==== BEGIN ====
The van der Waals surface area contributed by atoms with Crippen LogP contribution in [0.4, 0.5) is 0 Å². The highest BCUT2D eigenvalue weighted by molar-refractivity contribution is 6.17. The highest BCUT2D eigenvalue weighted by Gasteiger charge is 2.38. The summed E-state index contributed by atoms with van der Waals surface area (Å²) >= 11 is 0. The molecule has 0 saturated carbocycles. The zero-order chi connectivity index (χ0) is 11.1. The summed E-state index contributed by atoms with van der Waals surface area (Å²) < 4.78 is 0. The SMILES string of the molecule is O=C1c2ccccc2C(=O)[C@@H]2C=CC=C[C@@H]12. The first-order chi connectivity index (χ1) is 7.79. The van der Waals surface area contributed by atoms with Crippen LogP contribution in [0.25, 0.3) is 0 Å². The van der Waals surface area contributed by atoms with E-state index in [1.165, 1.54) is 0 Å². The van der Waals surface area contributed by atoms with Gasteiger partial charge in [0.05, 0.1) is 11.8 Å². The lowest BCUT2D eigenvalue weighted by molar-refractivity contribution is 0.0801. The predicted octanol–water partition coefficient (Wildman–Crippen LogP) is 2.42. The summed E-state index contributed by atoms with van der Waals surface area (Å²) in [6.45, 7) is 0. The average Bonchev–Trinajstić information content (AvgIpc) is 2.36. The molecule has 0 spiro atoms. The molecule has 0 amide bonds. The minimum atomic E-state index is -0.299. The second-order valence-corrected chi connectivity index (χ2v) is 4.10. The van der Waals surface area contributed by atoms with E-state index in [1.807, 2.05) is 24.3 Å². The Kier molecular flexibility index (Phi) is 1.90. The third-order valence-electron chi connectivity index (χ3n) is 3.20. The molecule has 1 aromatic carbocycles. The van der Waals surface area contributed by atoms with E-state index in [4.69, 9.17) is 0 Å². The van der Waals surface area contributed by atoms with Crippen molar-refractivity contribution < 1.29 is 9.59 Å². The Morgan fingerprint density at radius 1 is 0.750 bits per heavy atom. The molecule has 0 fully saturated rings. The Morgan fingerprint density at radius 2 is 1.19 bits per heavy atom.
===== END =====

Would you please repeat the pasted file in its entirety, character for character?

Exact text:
The van der Waals surface area contributed by atoms with Crippen LogP contribution in [0.4, 0.5) is 0 Å². The highest BCUT2D eigenvalue weighted by molar-refractivity contribution is 6.17. The highest BCUT2D eigenvalue weighted by Gasteiger charge is 2.38. The summed E-state index contributed by atoms with van der Waals surface area (Å²) >= 11 is 0. The molecule has 0 saturated carbocycles. The zero-order chi connectivity index (χ0) is 11.1. The summed E-state index contributed by atoms with van der Waals surface area (Å²) < 4.78 is 0. The SMILES string of the molecule is O=C1c2ccccc2C(=O)[C@@H]2C=CC=C[C@@H]12. The first-order chi connectivity index (χ1) is 7.79. The van der Waals surface area contributed by atoms with Crippen LogP contribution in [0.25, 0.3) is 0 Å². The van der Waals surface area contributed by atoms with E-state index in [1.165, 1.54) is 0 Å². The van der Waals surface area contributed by atoms with Gasteiger partial charge in [0.05, 0.1) is 11.8 Å². The lowest BCUT2D eigenvalue weighted by molar-refractivity contribution is 0.0801. The predicted octanol–water partition coefficient (Wildman–Crippen LogP) is 2.42. The summed E-state index contributed by atoms with van der Waals surface area (Å²) in [6.45, 7) is 0. The average Bonchev–Trinajstić information content (AvgIpc) is 2.36. The molecule has 0 spiro atoms. The molecule has 0 amide bonds. The minimum atomic E-state index is -0.299. The second-order valence-corrected chi connectivity index (χ2v) is 4.10. The van der Waals surface area contributed by atoms with E-state index in [1.807, 2.05) is 24.3 Å². The Kier molecular flexibility index (Phi) is 1.90. The third-order valence-electron chi connectivity index (χ3n) is 3.20. The molecule has 1 aromatic carbocycles. The van der Waals surface area contributed by atoms with E-state index in [4.69, 9.17) is 0 Å². The van der Waals surface area contributed by atoms with Crippen molar-refractivity contribution < 1.29 is 9.59 Å². The Morgan fingerprint density at radius 1 is 0.750 bits per heavy atom. The molecule has 0 fully saturated rings. The Morgan fingerprint density at radius 2 is 1.19 bits per heavy atom.